Other donors need to do the same as the UK and World Bank. Getting world leaders together appears to focus their minds and heighten their ambition.
Justin Forsyth - Chief Executive Officer, Save the Children UK, September 2013
NEW YORK/GENEVA, 13 September 2013 – In 2012, approximately 6.6 million children worldwide – 18,000 children per day – died before reaching their fifth birthday, according to a new report by UNICEF, the World Health Organization (WHO), the World Bank Group and the United Nations Department of Economic and Social Affairs/Population Division. This is roughly half the number of under-fives who died in 1990, when more than 12 million children died.
“This trend is a positive one. Millions of lives have been saved," said Anthony Lake, UNICEF Executive Director. "And we can do still better. Most of these deaths can be prevented, using simple steps that many countries have already put in place – what we need is a greater sense of urgency.”
The leading causes of death among children aged less than five years include pneumonia, prematurity, birth asphyxia, diarrhoea and malaria. Globally, about 45 per cent of under-five deaths are linked to undernutrition.
About half of under-five deaths occur in only five countries: China, Democratic Republic of the Congo, India, Nigeria, and Pakistan. India (22 per cent) and Nigeria (13 per cent) together account for more than one-third of all deaths of children under the age of five.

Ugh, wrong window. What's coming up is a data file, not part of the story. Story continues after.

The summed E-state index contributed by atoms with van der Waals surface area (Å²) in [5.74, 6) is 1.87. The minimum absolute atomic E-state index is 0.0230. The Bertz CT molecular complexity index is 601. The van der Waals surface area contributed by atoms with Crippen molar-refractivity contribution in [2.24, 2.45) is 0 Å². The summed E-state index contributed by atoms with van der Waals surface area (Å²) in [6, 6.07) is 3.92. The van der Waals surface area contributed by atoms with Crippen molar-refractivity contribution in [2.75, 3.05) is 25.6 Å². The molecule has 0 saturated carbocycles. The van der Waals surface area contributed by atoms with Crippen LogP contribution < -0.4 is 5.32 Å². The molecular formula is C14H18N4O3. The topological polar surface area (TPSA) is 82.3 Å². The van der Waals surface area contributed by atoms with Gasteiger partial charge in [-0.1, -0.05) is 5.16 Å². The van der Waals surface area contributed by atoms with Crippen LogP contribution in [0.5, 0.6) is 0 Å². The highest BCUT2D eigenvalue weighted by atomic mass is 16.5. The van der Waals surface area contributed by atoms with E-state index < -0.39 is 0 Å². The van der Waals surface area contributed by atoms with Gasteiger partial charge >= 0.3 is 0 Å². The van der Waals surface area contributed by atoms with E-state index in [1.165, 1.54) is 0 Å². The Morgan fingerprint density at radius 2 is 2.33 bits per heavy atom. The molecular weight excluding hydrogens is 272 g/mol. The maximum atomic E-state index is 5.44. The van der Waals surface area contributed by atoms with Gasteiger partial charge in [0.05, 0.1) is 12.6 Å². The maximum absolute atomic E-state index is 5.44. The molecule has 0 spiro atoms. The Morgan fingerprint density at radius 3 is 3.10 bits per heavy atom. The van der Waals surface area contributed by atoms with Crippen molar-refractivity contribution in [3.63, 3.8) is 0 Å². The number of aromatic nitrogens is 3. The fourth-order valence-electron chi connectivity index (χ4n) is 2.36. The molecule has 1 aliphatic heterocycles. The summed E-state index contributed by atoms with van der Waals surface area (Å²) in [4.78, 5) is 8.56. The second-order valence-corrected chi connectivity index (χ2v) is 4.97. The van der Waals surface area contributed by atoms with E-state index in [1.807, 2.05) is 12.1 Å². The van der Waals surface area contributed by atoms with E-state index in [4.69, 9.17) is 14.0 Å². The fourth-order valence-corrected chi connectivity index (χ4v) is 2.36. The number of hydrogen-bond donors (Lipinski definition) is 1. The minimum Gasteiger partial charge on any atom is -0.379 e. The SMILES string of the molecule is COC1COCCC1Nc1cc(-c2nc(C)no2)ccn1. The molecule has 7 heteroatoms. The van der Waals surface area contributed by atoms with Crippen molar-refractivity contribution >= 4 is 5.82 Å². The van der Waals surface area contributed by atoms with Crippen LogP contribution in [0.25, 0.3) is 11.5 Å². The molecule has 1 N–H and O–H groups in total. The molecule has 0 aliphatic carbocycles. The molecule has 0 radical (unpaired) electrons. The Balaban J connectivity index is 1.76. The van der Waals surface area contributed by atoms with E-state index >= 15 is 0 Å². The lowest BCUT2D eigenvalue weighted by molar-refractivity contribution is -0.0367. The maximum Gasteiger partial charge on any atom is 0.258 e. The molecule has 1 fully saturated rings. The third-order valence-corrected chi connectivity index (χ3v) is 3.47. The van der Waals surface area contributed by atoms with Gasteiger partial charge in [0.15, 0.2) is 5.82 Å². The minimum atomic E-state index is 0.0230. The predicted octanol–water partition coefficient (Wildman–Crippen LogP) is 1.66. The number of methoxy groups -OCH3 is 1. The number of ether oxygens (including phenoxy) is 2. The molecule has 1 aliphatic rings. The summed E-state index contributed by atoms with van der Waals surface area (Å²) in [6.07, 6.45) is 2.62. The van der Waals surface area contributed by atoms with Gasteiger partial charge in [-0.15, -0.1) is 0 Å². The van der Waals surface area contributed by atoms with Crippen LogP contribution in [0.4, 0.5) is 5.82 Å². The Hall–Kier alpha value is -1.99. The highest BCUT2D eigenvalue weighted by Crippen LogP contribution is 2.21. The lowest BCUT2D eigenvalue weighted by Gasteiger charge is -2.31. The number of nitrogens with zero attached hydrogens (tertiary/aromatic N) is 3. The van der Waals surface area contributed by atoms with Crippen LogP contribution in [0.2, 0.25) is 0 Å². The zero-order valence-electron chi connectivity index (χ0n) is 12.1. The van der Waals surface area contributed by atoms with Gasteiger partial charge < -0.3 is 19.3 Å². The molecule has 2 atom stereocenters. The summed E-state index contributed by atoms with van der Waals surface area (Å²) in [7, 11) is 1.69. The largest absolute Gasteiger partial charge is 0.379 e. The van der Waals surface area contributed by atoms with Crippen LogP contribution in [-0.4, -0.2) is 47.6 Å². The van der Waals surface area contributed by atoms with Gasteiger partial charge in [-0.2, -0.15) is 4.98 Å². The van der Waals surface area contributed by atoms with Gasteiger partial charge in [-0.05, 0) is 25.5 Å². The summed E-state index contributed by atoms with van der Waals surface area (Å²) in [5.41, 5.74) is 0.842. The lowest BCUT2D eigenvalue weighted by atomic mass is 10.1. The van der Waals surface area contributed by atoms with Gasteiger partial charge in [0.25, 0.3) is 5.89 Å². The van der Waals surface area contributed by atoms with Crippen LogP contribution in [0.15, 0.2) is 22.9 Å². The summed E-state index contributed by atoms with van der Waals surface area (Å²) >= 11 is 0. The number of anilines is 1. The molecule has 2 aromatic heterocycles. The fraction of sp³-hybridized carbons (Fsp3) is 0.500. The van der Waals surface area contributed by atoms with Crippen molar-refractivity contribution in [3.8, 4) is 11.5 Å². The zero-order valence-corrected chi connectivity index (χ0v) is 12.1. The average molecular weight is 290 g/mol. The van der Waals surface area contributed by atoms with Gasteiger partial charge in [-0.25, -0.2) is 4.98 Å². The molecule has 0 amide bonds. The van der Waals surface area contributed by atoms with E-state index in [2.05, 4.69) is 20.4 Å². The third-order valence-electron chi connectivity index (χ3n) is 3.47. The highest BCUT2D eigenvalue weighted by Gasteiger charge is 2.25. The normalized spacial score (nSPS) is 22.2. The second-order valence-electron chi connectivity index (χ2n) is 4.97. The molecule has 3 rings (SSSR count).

Newborn children are at particularly high risk
“Care for mother and baby in the first 24 hours of any child’s life is critical for the health and wellbeing of both,” says Dr. Margaret Chan, Director-General at WHO. “Up to half of all newborn deaths occur within the first day.”
The lives of most of these babies could be saved if they had access to some basic health-care services. These include skilled care during and after childbirth; inexpensive medicines such as antibiotics; and practices such as skin-to-skin contact between mothers and their newborn babies and exclusive breastfeeding for the first six months of life.
While the global average annual rate of reduction in under-five mortality accelerated from 1.2 per cent a year for the period 1990-1995 to 3.9 per cent for 2005-2012, it remains insufficient to reach Millennium Development Goal 4 which aims to reduce the under-five mortality rate by two-thirds between 1990 and 2015.